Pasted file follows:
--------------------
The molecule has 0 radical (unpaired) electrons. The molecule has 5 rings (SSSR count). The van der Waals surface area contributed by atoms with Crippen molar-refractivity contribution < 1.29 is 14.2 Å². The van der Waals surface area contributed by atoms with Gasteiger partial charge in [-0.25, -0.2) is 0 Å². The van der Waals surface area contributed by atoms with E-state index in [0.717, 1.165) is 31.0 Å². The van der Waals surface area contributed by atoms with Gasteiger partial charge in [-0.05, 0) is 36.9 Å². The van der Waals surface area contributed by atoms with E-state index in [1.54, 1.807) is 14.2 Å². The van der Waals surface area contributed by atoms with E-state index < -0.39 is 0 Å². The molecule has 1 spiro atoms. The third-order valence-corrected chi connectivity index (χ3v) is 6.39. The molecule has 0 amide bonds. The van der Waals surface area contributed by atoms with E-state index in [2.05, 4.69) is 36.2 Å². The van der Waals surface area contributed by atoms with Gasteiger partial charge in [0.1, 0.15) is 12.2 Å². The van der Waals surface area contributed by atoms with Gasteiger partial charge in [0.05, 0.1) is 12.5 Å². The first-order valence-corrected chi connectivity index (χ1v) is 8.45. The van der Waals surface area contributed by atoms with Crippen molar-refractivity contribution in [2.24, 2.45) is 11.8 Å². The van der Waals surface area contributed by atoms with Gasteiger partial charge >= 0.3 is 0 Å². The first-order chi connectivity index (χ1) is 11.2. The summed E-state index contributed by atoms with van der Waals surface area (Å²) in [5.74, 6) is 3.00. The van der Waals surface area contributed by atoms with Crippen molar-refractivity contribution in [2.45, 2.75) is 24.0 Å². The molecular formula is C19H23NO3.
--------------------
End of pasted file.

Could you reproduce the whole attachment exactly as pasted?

The molecule has 0 radical (unpaired) electrons. The molecule has 5 rings (SSSR count). The van der Waals surface area contributed by atoms with Crippen molar-refractivity contribution < 1.29 is 14.2 Å². The van der Waals surface area contributed by atoms with Gasteiger partial charge in [-0.25, -0.2) is 0 Å². The van der Waals surface area contributed by atoms with E-state index in [0.717, 1.165) is 31.0 Å². The van der Waals surface area contributed by atoms with Gasteiger partial charge in [-0.05, 0) is 36.9 Å². The van der Waals surface area contributed by atoms with E-state index in [1.54, 1.807) is 14.2 Å². The van der Waals surface area contributed by atoms with E-state index < -0.39 is 0 Å². The molecule has 1 spiro atoms. The third-order valence-corrected chi connectivity index (χ3v) is 6.39. The molecule has 0 amide bonds. The van der Waals surface area contributed by atoms with E-state index in [2.05, 4.69) is 36.2 Å². The van der Waals surface area contributed by atoms with Gasteiger partial charge in [0.1, 0.15) is 12.2 Å². The van der Waals surface area contributed by atoms with Gasteiger partial charge in [0.05, 0.1) is 12.5 Å². The first-order valence-corrected chi connectivity index (χ1v) is 8.45. The van der Waals surface area contributed by atoms with Crippen molar-refractivity contribution in [2.24, 2.45) is 11.8 Å². The van der Waals surface area contributed by atoms with Gasteiger partial charge >= 0.3 is 0 Å². The first-order chi connectivity index (χ1) is 11.2. The summed E-state index contributed by atoms with van der Waals surface area (Å²) in [5.74, 6) is 3.00. The van der Waals surface area contributed by atoms with Crippen molar-refractivity contribution in [2.45, 2.75) is 24.0 Å². The molecular formula is C19H23NO3.